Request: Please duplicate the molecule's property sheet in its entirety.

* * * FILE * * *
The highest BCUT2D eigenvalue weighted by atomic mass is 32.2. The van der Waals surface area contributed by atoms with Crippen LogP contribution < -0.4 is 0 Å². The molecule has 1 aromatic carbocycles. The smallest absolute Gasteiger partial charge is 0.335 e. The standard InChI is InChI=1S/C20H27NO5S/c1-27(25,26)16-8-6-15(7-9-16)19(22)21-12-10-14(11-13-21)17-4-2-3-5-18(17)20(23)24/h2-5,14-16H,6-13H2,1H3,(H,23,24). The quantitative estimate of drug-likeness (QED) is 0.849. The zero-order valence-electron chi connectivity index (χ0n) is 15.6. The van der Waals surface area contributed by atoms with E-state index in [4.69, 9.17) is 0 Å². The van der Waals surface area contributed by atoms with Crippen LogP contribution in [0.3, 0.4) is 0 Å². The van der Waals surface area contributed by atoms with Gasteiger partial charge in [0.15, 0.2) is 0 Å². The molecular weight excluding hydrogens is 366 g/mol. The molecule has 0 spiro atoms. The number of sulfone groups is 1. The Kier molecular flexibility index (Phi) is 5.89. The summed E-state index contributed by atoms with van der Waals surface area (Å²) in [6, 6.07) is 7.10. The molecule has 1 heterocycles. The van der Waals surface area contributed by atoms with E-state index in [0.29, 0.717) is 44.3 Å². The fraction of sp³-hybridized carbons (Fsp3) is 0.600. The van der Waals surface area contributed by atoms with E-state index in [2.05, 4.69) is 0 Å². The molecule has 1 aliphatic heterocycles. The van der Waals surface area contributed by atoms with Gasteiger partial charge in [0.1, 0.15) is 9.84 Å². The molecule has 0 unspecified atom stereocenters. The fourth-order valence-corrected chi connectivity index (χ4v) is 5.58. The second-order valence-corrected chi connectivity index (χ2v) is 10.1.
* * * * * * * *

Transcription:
The highest BCUT2D eigenvalue weighted by atomic mass is 32.2. The van der Waals surface area contributed by atoms with Crippen LogP contribution < -0.4 is 0 Å². The molecule has 1 aromatic carbocycles. The smallest absolute Gasteiger partial charge is 0.335 e. The standard InChI is InChI=1S/C20H27NO5S/c1-27(25,26)16-8-6-15(7-9-16)19(22)21-12-10-14(11-13-21)17-4-2-3-5-18(17)20(23)24/h2-5,14-16H,6-13H2,1H3,(H,23,24). The quantitative estimate of drug-likeness (QED) is 0.849. The zero-order valence-electron chi connectivity index (χ0n) is 15.6. The van der Waals surface area contributed by atoms with E-state index in [4.69, 9.17) is 0 Å². The van der Waals surface area contributed by atoms with Crippen LogP contribution in [0.3, 0.4) is 0 Å². The van der Waals surface area contributed by atoms with Gasteiger partial charge in [0.15, 0.2) is 0 Å². The molecular weight excluding hydrogens is 366 g/mol. The molecule has 0 spiro atoms. The number of sulfone groups is 1. The Kier molecular flexibility index (Phi) is 5.89. The summed E-state index contributed by atoms with van der Waals surface area (Å²) in [6, 6.07) is 7.10. The molecule has 1 heterocycles. The van der Waals surface area contributed by atoms with E-state index in [0.29, 0.717) is 44.3 Å². The fraction of sp³-hybridized carbons (Fsp3) is 0.600. The van der Waals surface area contributed by atoms with E-state index in [2.05, 4.69) is 0 Å². The molecule has 1 aliphatic heterocycles. The van der Waals surface area contributed by atoms with Gasteiger partial charge in [0.1, 0.15) is 9.84 Å². The molecule has 0 unspecified atom stereocenters. The fourth-order valence-corrected chi connectivity index (χ4v) is 5.58. The second-order valence-corrected chi connectivity index (χ2v) is 10.1.